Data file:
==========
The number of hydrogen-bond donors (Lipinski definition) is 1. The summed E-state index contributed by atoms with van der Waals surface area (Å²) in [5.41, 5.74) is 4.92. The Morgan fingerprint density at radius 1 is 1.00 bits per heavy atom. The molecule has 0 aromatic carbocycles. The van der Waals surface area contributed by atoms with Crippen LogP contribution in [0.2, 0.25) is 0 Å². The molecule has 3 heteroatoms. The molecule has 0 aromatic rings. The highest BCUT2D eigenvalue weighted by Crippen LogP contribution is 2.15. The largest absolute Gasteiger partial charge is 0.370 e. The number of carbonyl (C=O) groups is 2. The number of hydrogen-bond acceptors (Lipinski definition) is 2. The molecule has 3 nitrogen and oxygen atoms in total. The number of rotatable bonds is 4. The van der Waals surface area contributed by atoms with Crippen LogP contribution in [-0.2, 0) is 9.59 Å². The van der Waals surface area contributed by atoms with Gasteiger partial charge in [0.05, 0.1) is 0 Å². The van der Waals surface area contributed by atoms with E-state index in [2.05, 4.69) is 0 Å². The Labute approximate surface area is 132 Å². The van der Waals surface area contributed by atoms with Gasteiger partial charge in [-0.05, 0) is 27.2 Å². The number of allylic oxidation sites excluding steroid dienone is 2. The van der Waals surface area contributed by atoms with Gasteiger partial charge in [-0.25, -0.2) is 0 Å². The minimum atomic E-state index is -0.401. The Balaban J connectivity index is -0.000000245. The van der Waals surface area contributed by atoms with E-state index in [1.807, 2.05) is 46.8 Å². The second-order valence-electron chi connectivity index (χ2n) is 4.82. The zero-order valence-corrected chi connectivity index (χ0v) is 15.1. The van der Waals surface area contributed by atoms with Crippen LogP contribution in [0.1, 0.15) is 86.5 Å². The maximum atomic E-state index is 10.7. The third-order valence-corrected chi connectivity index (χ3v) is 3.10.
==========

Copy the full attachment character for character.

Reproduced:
The number of hydrogen-bond donors (Lipinski definition) is 1. The summed E-state index contributed by atoms with van der Waals surface area (Å²) in [5.41, 5.74) is 4.92. The Morgan fingerprint density at radius 1 is 1.00 bits per heavy atom. The molecule has 0 aromatic carbocycles. The van der Waals surface area contributed by atoms with Crippen LogP contribution in [0.2, 0.25) is 0 Å². The molecule has 3 heteroatoms. The molecule has 0 aromatic rings. The highest BCUT2D eigenvalue weighted by Crippen LogP contribution is 2.15. The largest absolute Gasteiger partial charge is 0.370 e. The number of carbonyl (C=O) groups is 2. The number of hydrogen-bond acceptors (Lipinski definition) is 2. The molecule has 3 nitrogen and oxygen atoms in total. The number of rotatable bonds is 4. The van der Waals surface area contributed by atoms with Crippen LogP contribution in [-0.2, 0) is 9.59 Å². The van der Waals surface area contributed by atoms with Gasteiger partial charge in [0.05, 0.1) is 0 Å². The van der Waals surface area contributed by atoms with E-state index in [2.05, 4.69) is 0 Å². The Labute approximate surface area is 132 Å². The van der Waals surface area contributed by atoms with Gasteiger partial charge in [-0.05, 0) is 27.2 Å². The number of allylic oxidation sites excluding steroid dienone is 2. The van der Waals surface area contributed by atoms with Gasteiger partial charge in [-0.25, -0.2) is 0 Å². The minimum atomic E-state index is -0.401. The Balaban J connectivity index is -0.000000245. The van der Waals surface area contributed by atoms with E-state index in [1.807, 2.05) is 46.8 Å². The second-order valence-electron chi connectivity index (χ2n) is 4.82. The zero-order valence-corrected chi connectivity index (χ0v) is 15.1. The van der Waals surface area contributed by atoms with Crippen LogP contribution in [0.1, 0.15) is 86.5 Å². The maximum atomic E-state index is 10.7. The third-order valence-corrected chi connectivity index (χ3v) is 3.10.